What kind or when you will be coming home.

Kilkelly, Ireland, 18 and 80, dear Michael and John, my sons
I'm sorry to give you the very sad news
That your dear old mother has gone.
We buried her down at the church in Kilkelly,
Your brothers and Brigid were there.
You don't have to worry, she died very quickly,
Remember her in your prayers.
And it's so good to hear that Michael's returning,
With money he's sure to buy land
For the crop has been poor and the people
Are selling at any price that they can.

Kilkelly, Ireland, 18 and 90, my dear and loving son John
I guess that I must be close on to eighty,
It's thirty years since you're gone.
Because of all of the money you send me,
I'm still living out on my own.
Michael has built himself a fine house
And Brigid's daughters have grown.
Thank you for sending your family picture,
They're lovely young women and men.
You say that you might even come for a visit,
What joy to see you again.

Kilkelly, Ireland, 18 and 92, my dear brother John
I'm sorry that I didn't write sooner to tell you that father passed on.
He was living with Brigid, she says he was cheerful
And healthy right down to the end.
Ah, you should have seen him play with
The grandchildren of Pat McNamara, your friend.
And we buried him alongside of mother,
Down at the Kilkelly churchyard.
He was a strong and a feisty old man,
Considering his life was so hard.
And it's funny the way he kept talking about you,
He called for you in the end.
Oh, why don't you think about coming to visit,
We'd all love to see you again.


That song always makes me cry.

Alatar


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 Post subject:
PostPosted: Tue 08 Mar , 2005 9:32 am 
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I don´t know Carrickfergus, but Altan and also Clannad.

I´ve got a tin whistle too and it is not a plastic one. In Ireland we used to go to a famous music store in Roundstone and bought two Bodhrans. I don´t know if I will get there next summer, but will certainly try and have a look at the harps.

Lally, you can go hardly wrong in Ireland. It is beautiful almost everywhere. I am "swooning" for Ireland and I am dreaming of living there ever since.

ETA: Alatar, we posted at the same time. This song is beautiful and I´d like to listen to the music. Thank you for posting the lyrics.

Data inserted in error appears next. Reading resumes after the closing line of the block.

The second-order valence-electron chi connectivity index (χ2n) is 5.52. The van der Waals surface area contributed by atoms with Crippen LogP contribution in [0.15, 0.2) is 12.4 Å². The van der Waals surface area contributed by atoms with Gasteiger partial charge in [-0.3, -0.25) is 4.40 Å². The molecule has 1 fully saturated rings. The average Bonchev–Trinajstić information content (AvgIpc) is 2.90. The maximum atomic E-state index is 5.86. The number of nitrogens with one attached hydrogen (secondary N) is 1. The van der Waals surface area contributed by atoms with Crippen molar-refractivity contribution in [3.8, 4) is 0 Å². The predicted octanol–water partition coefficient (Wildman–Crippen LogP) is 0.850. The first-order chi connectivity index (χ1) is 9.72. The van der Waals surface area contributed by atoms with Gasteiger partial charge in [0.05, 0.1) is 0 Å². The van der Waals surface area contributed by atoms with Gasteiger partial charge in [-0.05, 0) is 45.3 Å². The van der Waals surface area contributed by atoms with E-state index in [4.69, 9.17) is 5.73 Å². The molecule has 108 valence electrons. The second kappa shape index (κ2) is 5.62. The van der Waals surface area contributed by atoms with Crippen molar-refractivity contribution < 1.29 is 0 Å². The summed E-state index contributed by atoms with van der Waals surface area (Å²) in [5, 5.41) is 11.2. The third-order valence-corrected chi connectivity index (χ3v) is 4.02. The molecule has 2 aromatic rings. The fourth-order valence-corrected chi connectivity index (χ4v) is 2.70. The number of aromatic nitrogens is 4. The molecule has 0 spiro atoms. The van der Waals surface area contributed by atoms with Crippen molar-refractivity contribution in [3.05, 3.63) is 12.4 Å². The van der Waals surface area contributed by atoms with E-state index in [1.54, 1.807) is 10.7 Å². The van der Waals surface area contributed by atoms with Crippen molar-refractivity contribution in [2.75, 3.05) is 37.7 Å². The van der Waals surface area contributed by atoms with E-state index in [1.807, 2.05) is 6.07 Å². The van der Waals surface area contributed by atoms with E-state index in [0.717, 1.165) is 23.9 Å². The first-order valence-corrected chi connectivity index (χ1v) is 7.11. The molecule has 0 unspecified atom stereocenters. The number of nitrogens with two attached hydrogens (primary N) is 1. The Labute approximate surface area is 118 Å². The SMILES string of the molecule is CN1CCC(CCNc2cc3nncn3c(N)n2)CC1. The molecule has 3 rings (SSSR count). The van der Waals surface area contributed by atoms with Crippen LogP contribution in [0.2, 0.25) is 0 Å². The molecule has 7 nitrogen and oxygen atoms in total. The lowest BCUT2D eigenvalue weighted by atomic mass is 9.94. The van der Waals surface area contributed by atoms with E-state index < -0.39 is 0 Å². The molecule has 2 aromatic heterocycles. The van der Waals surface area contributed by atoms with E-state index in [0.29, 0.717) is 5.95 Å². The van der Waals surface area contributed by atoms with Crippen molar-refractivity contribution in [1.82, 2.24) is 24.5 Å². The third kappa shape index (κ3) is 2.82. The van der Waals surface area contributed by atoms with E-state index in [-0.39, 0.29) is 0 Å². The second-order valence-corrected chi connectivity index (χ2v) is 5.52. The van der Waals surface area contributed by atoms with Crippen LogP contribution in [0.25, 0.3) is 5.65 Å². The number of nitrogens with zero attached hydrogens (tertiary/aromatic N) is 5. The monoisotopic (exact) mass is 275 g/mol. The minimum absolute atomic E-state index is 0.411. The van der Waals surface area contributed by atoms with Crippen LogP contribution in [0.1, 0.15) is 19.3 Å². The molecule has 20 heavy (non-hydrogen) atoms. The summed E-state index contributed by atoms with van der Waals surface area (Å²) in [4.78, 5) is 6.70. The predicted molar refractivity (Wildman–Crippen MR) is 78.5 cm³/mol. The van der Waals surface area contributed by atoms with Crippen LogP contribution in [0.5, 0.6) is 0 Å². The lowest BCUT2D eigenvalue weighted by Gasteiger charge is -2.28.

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PostPosted: Tue 08 Mar , 2005 7:47 pm 
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I've got an irish pennywhistle myself, a C. and too have quite a broad selection of Clannad, The Poor Clares and The Corss. although the cors are starting to loose the real irish feeling for me.

love Ireland to been touring round the south or Ireland and it was amazing! :D

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PostPosted: Wed 09 Mar , 2005 2:59 pm 
of Vinyamar
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Lhaewin,

You can hear a 30 second sample of Kilkelly and other tracks from "Bringing it All Back Home" at the following link:

http://www.amazon.com/exec/obidos/tg/detail/-/B00000C2FG/104-7992270-0653504?v=glance

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PostPosted: Mon 14 Mar , 2005 3:50 am 
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I can’t call myself a huge fan of Celtic, mostly because I don’t know that much about it, but I do love a lot of it, especially the more traditional stuff like jigs and reels. My interest in it comes mostly from my love of Bluegrass, which was heavily influenced by the Scots-Irish settlers of the Appalachian mountains. A couple favorites of mine are The Chieftains and De Dannon.

Alatar, I asked you some time ago about a group called The Waterboys and you said they were more Scottish than Irish. Mike Scott, who is for all intents and purposes The Waterboys, is in fact Sottish, but the two albums I mentioned, Fisherman’s Blues and Room To Roam, were recorded in Ireland, in a town called Spiddal, with mostly local musicians. Curious if you’ve ever heard of this town?


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PostPosted: Mon 14 Mar , 2005 9:43 am 
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Hi Tinwe,